Promising Malaria Drug Has a Striking Drawback: Blue Urine

Promising Malaria Drug Has a Striking Drawback: Blue Urine


An Anopheles mosquito, which can carry malaria, in Mali during an experiment. A treatment in West Africa has been found to be effective against malaria but happens also to turn a patient’s urine blue.

Fabien Beilhe

Tests in West Africa have found that a safe drug long used to treat urinary tract infections is also effective against malaria. But the medication has one disadvantage: it turns urine a vivid blue.

“This is something we need to solve, because it could stop people from using it,” said Teun Bousema, a microbiologist at Radboud University Medical Center in the Netherlands and an author of the study, which was published Tuesday in The Lancet Infectious Diseases.

Modern malaria treatments, based on the drug artemisinin, are still effective in Africa and save hundreds of thousands of lives each year. But scientists fear the parasites will develop resistance, as they have in Southeast Asia, and are seeking ways to kill them faster using cocktails of several drugs.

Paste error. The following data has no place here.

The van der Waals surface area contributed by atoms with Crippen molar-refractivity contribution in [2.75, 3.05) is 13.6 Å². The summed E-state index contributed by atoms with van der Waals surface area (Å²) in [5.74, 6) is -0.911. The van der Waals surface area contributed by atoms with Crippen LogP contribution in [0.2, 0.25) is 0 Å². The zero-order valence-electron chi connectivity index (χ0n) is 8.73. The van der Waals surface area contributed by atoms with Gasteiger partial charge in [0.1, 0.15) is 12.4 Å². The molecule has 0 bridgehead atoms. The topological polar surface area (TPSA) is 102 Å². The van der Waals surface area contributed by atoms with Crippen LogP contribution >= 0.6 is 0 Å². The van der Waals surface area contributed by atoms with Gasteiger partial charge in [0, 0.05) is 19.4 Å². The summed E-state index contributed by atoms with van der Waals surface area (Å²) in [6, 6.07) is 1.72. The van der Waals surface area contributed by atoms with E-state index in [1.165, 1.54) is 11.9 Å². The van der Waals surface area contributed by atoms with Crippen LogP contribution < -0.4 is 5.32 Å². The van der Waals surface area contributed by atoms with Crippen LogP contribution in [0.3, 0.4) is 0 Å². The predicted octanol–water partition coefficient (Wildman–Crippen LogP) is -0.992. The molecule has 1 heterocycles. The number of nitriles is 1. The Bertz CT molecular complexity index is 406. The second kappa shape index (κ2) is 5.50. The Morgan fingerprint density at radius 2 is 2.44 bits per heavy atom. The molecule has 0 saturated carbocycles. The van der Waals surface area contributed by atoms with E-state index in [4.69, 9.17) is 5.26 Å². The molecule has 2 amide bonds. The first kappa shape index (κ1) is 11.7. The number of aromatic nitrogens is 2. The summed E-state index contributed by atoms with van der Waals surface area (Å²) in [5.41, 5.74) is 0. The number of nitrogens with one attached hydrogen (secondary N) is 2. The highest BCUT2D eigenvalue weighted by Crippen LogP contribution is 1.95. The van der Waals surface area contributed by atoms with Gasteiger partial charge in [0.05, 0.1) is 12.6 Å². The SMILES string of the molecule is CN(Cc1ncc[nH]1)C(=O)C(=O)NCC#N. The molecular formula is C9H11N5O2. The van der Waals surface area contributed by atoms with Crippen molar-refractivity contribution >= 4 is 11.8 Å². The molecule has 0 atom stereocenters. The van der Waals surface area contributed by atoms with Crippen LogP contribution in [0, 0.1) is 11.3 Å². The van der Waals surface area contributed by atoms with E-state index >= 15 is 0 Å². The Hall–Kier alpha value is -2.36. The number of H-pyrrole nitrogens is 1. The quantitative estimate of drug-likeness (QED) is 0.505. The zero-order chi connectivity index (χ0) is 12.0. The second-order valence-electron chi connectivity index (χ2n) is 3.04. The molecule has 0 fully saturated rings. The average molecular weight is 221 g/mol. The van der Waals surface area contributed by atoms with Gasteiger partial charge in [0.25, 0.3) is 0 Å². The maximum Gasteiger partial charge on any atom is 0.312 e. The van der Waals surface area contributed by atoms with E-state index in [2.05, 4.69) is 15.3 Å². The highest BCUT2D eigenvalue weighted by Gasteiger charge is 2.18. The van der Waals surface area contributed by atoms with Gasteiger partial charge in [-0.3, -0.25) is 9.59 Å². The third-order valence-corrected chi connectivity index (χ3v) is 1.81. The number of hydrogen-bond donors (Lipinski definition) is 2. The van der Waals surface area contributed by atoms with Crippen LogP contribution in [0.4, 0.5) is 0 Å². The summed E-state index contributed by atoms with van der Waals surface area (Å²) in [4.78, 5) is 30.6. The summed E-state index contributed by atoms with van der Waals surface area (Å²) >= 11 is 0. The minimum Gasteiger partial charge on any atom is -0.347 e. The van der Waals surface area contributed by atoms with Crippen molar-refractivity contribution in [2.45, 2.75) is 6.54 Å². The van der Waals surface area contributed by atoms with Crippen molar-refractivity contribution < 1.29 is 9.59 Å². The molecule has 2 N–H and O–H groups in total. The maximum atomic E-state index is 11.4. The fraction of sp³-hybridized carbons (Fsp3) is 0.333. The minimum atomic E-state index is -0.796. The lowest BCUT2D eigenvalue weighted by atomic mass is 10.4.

Methylene blue, a dye used to stain tissues viewed under a microscope, can be taken by tablet or injection, and is sometimes used to treat urethral infections and a hemoglobin disorder.

But the dye also kills the malaria parasites in the gametocyte stage, the point at which mosquitoes pick it up from human blood and pass it on to new victims.

Most malaria drugs do not target gametocytes, meaning that someone may still spread the disease for a week or more after treatment.

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